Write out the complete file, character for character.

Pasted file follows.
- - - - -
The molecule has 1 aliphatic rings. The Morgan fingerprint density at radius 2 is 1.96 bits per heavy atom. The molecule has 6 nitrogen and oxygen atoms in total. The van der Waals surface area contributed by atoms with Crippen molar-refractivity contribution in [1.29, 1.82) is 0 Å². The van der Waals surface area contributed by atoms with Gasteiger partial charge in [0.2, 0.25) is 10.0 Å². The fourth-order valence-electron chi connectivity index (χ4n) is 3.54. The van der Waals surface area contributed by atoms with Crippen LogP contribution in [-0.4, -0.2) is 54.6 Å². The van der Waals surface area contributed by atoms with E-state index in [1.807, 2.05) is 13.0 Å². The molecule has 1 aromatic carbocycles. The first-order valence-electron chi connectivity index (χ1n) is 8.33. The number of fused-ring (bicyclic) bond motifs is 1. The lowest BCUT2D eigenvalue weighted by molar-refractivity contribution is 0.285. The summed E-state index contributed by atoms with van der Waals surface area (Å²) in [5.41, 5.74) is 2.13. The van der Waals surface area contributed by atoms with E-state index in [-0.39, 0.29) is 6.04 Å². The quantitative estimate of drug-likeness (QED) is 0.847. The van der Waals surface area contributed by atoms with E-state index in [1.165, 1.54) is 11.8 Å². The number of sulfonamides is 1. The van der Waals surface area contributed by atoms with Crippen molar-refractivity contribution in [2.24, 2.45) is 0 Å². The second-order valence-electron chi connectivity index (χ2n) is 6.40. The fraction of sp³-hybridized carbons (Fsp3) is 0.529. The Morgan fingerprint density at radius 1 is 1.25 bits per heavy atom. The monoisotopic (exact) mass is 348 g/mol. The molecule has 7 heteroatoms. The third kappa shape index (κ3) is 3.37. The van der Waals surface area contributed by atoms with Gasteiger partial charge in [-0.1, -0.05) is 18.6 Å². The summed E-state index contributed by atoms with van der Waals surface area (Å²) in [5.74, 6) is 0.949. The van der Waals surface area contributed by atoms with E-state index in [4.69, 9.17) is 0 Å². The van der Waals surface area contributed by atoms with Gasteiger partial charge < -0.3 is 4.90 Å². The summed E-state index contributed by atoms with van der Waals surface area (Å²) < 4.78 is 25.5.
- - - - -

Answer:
The molecule has 1 aliphatic rings. The Morgan fingerprint density at radius 2 is 1.96 bits per heavy atom. The molecule has 6 nitrogen and oxygen atoms in total. The van der Waals surface area contributed by atoms with Crippen molar-refractivity contribution in [1.29, 1.82) is 0 Å². The van der Waals surface area contributed by atoms with Gasteiger partial charge in [0.2, 0.25) is 10.0 Å². The fourth-order valence-electron chi connectivity index (χ4n) is 3.54. The van der Waals surface area contributed by atoms with Crippen LogP contribution in [-0.4, -0.2) is 54.6 Å². The van der Waals surface area contributed by atoms with E-state index in [1.807, 2.05) is 13.0 Å². The molecule has 1 aromatic carbocycles. The first-order valence-electron chi connectivity index (χ1n) is 8.33. The number of fused-ring (bicyclic) bond motifs is 1. The lowest BCUT2D eigenvalue weighted by molar-refractivity contribution is 0.285. The summed E-state index contributed by atoms with van der Waals surface area (Å²) in [5.41, 5.74) is 2.13. The van der Waals surface area contributed by atoms with E-state index in [-0.39, 0.29) is 6.04 Å². The quantitative estimate of drug-likeness (QED) is 0.847. The van der Waals surface area contributed by atoms with E-state index in [1.165, 1.54) is 11.8 Å². The number of sulfonamides is 1. The van der Waals surface area contributed by atoms with Crippen molar-refractivity contribution in [2.24, 2.45) is 0 Å². The second-order valence-electron chi connectivity index (χ2n) is 6.40. The fraction of sp³-hybridized carbons (Fsp3) is 0.529. The Morgan fingerprint density at radius 1 is 1.25 bits per heavy atom. The monoisotopic (exact) mass is 348 g/mol. The molecule has 7 heteroatoms. The third kappa shape index (κ3) is 3.37. The van der Waals surface area contributed by atoms with Gasteiger partial charge in [-0.1, -0.05) is 18.6 Å². The summed E-state index contributed by atoms with van der Waals surface area (Å²) in [5.74, 6) is 0.949. The van der Waals surface area contributed by atoms with E-state index in [4.69, 9.17) is 0 Å². The van der Waals surface area contributed by atoms with Gasteiger partial charge < -0.3 is 4.90 Å². The summed E-state index contributed by atoms with van der Waals surface area (Å²) < 4.78 is 25.5.